A Study of Risperidone in Combination With Lorazepam Compared With Standard Therapy for Emergency Treatment of Schizophrenic Patients

This study has been completed.
Sponsor:
Information provided by:
Janssen Pharmaceutica N.V., Belgium
ClinicalTrials.gov Identifier:
NCT00249171
First received: November 4, 2005
Last updated: January 13, 2011
Last verified: January 2011
  Purpose

The purpose of the study is to show that risperidone (an antipsychotic medication) combined with lorazepam (an anti-anxiety medication) is more effective than conventional therapy administered by intramuscular injection for emergency treatment of patients with schizophrenia.


Condition Intervention Phase
Schizophrenia
Psychotic Disorders
Emergency Treatment
Drug: risperidone
Phase 4

Study Type: Interventional
Study Design: Allocation: Non-Randomized
Endpoint Classification: Safety/Efficacy Study
Intervention Model: Parallel Assignment
Masking: Open Label
Primary Purpose: Treatment
Official Title: Comparison of Oral Risperdal in Combination With Oral Lorazepam vs Standard Care Including Initial Conventional Neuroleptic IM Treatment, in Acute Schizophrenic Patients

Resource links provided by NLM:


Further study details as provided by Janssen Pharmaceutica N.V., Belgium:

Primary Outcome Measures:
  • Treatment success, 2 hours after drug administration, indicated by patient being asleep or by improvement on Clinical Global Improvement (CGI) scale.

Secondary Outcome Measures:
  • Hostility and agitation (as assessed by BPRS), degree of sedation, and ability to interact with physician at 0, 1, 2, and 24 hours; Clinical Global Impression (CGI) - Improvement subscale at 1 and 24 hours; adverse events throughout the study.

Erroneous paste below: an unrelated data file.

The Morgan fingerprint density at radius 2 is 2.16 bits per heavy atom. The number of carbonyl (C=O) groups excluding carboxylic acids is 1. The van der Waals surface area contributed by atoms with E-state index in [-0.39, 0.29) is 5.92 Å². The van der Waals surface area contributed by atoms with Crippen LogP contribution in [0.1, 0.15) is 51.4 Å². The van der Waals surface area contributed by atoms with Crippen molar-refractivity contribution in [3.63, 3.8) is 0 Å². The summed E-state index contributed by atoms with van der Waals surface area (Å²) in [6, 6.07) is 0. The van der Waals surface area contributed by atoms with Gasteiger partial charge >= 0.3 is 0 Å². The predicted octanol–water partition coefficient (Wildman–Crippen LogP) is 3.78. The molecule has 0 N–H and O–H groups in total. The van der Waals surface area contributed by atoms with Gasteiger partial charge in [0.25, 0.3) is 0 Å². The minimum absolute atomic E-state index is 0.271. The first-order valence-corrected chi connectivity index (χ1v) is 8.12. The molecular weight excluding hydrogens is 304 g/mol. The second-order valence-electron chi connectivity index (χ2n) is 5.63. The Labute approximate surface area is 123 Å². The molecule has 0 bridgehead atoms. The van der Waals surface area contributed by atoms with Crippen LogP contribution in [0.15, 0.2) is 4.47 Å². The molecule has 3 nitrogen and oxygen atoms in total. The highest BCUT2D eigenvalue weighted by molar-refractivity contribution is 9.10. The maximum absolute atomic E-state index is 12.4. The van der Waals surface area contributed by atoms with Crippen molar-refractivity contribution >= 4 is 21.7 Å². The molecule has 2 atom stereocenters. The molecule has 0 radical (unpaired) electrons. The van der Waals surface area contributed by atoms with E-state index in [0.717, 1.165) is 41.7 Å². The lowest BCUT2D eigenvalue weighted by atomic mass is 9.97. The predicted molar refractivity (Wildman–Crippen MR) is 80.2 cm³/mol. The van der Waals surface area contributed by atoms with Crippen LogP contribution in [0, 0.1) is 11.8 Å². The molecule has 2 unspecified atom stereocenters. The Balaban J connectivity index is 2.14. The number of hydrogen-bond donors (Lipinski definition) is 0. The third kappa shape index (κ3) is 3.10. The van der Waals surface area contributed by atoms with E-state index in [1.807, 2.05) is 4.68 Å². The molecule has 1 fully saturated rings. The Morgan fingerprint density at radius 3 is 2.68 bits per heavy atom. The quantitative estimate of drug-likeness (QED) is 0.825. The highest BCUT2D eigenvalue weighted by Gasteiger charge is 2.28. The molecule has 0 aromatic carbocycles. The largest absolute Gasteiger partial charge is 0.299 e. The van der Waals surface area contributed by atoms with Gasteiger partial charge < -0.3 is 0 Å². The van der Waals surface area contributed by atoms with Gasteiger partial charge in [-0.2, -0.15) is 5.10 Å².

Enrollment: 226
Study Start Date: June 2001
Study Completion Date: February 2003
Detailed Description:

Patients with acute schizophrenia are often anxious and uncertain because of the psychotic symptoms they are experiencing. These patients are in need of rapid help and symptom relief. Risperidone, a widely used antipsychotic medication, is effective against positive and negative symptoms of schizophrenia, has a rapid onset of action, a low incidence of extrapyramidal symptoms, and, in general, mild adverse events. This is an open-label trial of 2 mg dose of an oral formulation of risperidone in combination with 2 to 2.5 mg of oral lorazepam compared with standard care, which consists of a conventional neuroleptic drug administered via an intramuscular injection, with or without lorazepam. Patients requiring emergency care are offered a choice of these two therapies and are monitored for 24 hours after initial treatment. Optional follow up may be performed after 2, 3, and 7 days. The primary measure of effectiveness is the success of the treatment 2 hours after the drug is administered, as indicated by the patient being asleep or by showing improvement on the Clinical Global Impression (CGI) Improvement subscale. Additional effectiveness assessments include an evaluation of hostility and agitation, as assessed by Brief Psychiatric Rating Scale (BPRS), the degree of sedation, and the ability of the patient to interact with the physician at 1, 2, and 24 hours after the start of treatment. Safety assessments include the incidence of adverse events throughout the treatment and follow up periods. The study hypothesis is that oral risperidone combined with lorazepam is more effective than therapy with conventional neuroleptic intramuscular agents, with or without lorazepam, for emergency treatment of patients with schizophrenia. Single, oral 2 mg dose of risperidone and a single, oral 2 to 2.5 mg dose of lorazepam; further dosing during the 24 hour period at investigator's discretion. Comparator drug of choice (with or without lorazepam) administered intramuscularly according to product labeling.